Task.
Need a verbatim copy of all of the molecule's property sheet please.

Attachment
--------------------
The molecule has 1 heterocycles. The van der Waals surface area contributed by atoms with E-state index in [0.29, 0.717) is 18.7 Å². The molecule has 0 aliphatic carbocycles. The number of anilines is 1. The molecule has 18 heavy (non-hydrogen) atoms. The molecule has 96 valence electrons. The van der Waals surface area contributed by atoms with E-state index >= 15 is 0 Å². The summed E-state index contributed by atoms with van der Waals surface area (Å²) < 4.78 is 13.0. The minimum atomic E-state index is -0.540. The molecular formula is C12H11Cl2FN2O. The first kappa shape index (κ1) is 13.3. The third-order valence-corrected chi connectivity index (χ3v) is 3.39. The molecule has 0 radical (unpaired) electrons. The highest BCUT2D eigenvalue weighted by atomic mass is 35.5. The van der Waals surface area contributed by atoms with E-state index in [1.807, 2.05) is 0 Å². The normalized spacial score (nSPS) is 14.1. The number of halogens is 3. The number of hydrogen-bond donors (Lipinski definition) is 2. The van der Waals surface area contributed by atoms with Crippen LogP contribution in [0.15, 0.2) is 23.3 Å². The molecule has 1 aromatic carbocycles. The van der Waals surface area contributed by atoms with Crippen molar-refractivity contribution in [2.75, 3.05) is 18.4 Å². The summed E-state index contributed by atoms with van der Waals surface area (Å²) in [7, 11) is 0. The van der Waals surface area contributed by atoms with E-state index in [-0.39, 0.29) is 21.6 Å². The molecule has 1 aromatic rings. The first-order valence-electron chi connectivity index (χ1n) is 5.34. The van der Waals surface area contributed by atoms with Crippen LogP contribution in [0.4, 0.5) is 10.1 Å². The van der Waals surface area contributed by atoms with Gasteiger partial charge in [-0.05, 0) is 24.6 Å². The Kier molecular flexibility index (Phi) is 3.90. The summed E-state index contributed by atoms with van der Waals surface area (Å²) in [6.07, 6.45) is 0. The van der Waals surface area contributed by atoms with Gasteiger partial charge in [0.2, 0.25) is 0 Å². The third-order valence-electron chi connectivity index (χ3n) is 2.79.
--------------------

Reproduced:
The molecule has 1 heterocycles. The van der Waals surface area contributed by atoms with E-state index in [0.29, 0.717) is 18.7 Å². The molecule has 0 aliphatic carbocycles. The number of anilines is 1. The molecule has 18 heavy (non-hydrogen) atoms. The molecule has 96 valence electrons. The van der Waals surface area contributed by atoms with E-state index >= 15 is 0 Å². The summed E-state index contributed by atoms with van der Waals surface area (Å²) < 4.78 is 13.0. The minimum atomic E-state index is -0.540. The molecular formula is C12H11Cl2FN2O. The first kappa shape index (κ1) is 13.3. The third-order valence-corrected chi connectivity index (χ3v) is 3.39. The molecule has 0 radical (unpaired) electrons. The highest BCUT2D eigenvalue weighted by atomic mass is 35.5. The van der Waals surface area contributed by atoms with E-state index in [1.807, 2.05) is 0 Å². The normalized spacial score (nSPS) is 14.1. The number of halogens is 3. The number of hydrogen-bond donors (Lipinski definition) is 2. The van der Waals surface area contributed by atoms with Crippen LogP contribution in [0.15, 0.2) is 23.3 Å². The molecule has 1 aromatic carbocycles. The van der Waals surface area contributed by atoms with Crippen molar-refractivity contribution in [2.75, 3.05) is 18.4 Å². The summed E-state index contributed by atoms with van der Waals surface area (Å²) in [7, 11) is 0. The van der Waals surface area contributed by atoms with E-state index in [-0.39, 0.29) is 21.6 Å². The molecule has 1 aromatic rings. The first-order valence-electron chi connectivity index (χ1n) is 5.34. The van der Waals surface area contributed by atoms with Crippen LogP contribution in [0.4, 0.5) is 10.1 Å². The van der Waals surface area contributed by atoms with Gasteiger partial charge in [-0.05, 0) is 24.6 Å². The Kier molecular flexibility index (Phi) is 3.90. The summed E-state index contributed by atoms with van der Waals surface area (Å²) in [6.07, 6.45) is 0. The van der Waals surface area contributed by atoms with Gasteiger partial charge in [0.2, 0.25) is 0 Å². The third-order valence-electron chi connectivity index (χ3n) is 2.79.